Thursday, December 22, 2016

Christmas Movie Review #10: "Holiday Inn" (1942)

Director: Mark Sandrich
Year: 1942
Rating: NR
Running Time: 1 hour, 40 minutes

A singer and a dancer compete for the affections and services of a woman they want as their partner.

Directed by Mark Sandrich, "Holiday Inn" is a musical comedy about two men who regularly battle for the affection of the same woman. It stars Bing Crosby as Jim Hardy, a singer who is tired of being on the road 365 days a year. He buys a farm in the hopes of a simpler life and is expecting his fiance Lila, played by Virginia Dale, to join him. She, however, has other plans, which involve staying with Jim's soon-to-be former partner Ted Hanover, played by Fred Astaire, whom she has been having an affair with, and so they can continue working together. Jim shakes off the betrayal and heads up to his farm, but finds the work far more taxing than he expected. He decides to convert his farm into an inn that is only open on holidays. He plans to perform there and hires a singer/dancer named Linda Mason, played by Marjorie Reynolds, who soon becomes his fiance. Things are going swimmingly until Ted shows back up again looking to recruit Jim's fiance for his act and steal her away for himself.

This is often listed as a Christmas movie, which is why we watched it during this holiday's marathon. However, this is more of a 'holiday in general' movie. Though it does begin and end on Christmas, it also covers New Years Eve, Valentine's day, Lincoln's Birthday, Washington's Birthday, Easter, Independence Day, and Thanksgiving. Jim's Holiday Inn has a special performance each holiday, including a performance of a song titled "Abraham" with Bing, Marjorie and all the back up performers in blackface. In 2016, needless to say, it's extremely jarring to be poking along a film's run time and all of a sudden, BAM!, minstrel show, but we guess those were the times???? (Not to excuse it...it's still pretty jarring within the plot as well and brings the movie to a screeching halt). Still, it does certainly date the film to have a sincere blackface performance that goes on for far too long. At its core, "Holiday Inn" is really little more than a series of song and dance numbers strung together with a loosely constructed love triangle to fill in the gaps. None of the relationships seem all that genuine. It's almost laughable with how easily these women switch fianc├ęs on a whim, and how quickly the men fall in love with any woman who makes a halfway decent performance partner. Jim also gets over being betrayed by his friend on multiple occasions very, very quickly because real life! In this world, it doesn't seem possible to have a song and dance partner without them being a romantic interest.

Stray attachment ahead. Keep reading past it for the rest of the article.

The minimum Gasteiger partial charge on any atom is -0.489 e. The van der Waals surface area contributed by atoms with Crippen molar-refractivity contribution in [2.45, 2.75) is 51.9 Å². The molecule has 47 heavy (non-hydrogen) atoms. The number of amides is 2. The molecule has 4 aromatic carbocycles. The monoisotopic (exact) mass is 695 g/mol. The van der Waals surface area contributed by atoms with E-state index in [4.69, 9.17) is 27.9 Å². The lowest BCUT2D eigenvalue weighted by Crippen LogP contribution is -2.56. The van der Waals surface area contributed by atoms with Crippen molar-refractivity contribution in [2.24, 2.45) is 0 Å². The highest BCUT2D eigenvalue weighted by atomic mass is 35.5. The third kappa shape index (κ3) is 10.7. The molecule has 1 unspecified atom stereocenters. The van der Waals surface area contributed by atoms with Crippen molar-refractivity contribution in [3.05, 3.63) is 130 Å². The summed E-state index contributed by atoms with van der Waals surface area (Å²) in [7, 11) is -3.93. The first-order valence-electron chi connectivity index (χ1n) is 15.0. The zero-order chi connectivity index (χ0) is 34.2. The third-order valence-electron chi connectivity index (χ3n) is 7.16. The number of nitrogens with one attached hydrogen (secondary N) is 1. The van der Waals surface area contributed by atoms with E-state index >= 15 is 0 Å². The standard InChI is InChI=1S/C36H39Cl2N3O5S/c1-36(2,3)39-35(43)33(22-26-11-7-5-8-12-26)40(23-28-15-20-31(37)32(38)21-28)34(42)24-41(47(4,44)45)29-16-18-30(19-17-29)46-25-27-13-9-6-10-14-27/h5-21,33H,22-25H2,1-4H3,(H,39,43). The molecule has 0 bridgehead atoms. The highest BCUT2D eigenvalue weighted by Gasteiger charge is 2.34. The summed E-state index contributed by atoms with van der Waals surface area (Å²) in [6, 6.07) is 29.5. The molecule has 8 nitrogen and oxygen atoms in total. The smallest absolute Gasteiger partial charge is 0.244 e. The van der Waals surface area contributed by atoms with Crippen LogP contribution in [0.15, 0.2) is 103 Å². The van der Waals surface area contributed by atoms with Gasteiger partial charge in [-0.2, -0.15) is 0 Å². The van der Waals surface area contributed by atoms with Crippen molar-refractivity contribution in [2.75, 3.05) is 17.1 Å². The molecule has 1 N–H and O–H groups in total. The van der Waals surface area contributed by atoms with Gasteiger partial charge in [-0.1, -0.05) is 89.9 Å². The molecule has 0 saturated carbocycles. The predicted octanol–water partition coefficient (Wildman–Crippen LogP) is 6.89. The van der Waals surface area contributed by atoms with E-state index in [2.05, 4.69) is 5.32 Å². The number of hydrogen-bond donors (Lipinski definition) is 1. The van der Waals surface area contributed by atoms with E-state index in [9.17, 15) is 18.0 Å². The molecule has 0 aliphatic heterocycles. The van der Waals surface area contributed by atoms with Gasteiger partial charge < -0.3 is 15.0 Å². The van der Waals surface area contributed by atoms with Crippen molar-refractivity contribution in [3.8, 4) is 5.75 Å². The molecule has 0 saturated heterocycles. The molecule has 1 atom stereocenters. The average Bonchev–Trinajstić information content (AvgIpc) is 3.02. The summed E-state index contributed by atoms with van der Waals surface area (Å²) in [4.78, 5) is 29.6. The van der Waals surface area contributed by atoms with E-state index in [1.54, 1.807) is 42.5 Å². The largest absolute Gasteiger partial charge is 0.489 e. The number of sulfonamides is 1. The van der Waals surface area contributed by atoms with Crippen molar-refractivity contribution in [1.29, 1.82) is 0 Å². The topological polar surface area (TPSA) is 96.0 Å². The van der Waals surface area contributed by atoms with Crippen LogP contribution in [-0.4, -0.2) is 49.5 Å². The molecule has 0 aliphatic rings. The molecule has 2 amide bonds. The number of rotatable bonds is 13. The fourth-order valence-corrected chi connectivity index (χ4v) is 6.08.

As we mentioned, "Holiday Inn" covers a vast time span of holidays, so the Christmas segments are kept short to make room for everything else. This movie is more about the singing and dancing, though, and those performances are entertaining for the most part. It's always fun to watch Fred Astaire, Virginia Dale, Marjorie Reynolds, and Bing Crosby do their thing. We know some readers will call us "triggered" for mentioning the blackface performance, but we have to be honest, it was extremely jarring to see from a movie in 1942.


My Rating: 6/10
BigJ's Rating: 6/10
IMDB's Rating: 7.6/10
Rotten Tomatoes Rating: 100%
Do we recommend this movie: Sure, why not?
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Last Christmas, we were watching: "The Santa Clause 2"

Two Christmases ago, we were watching: "Fred Claus"

Three Christmases ago, we were watching: "Home Alone 2: Lost in New York"

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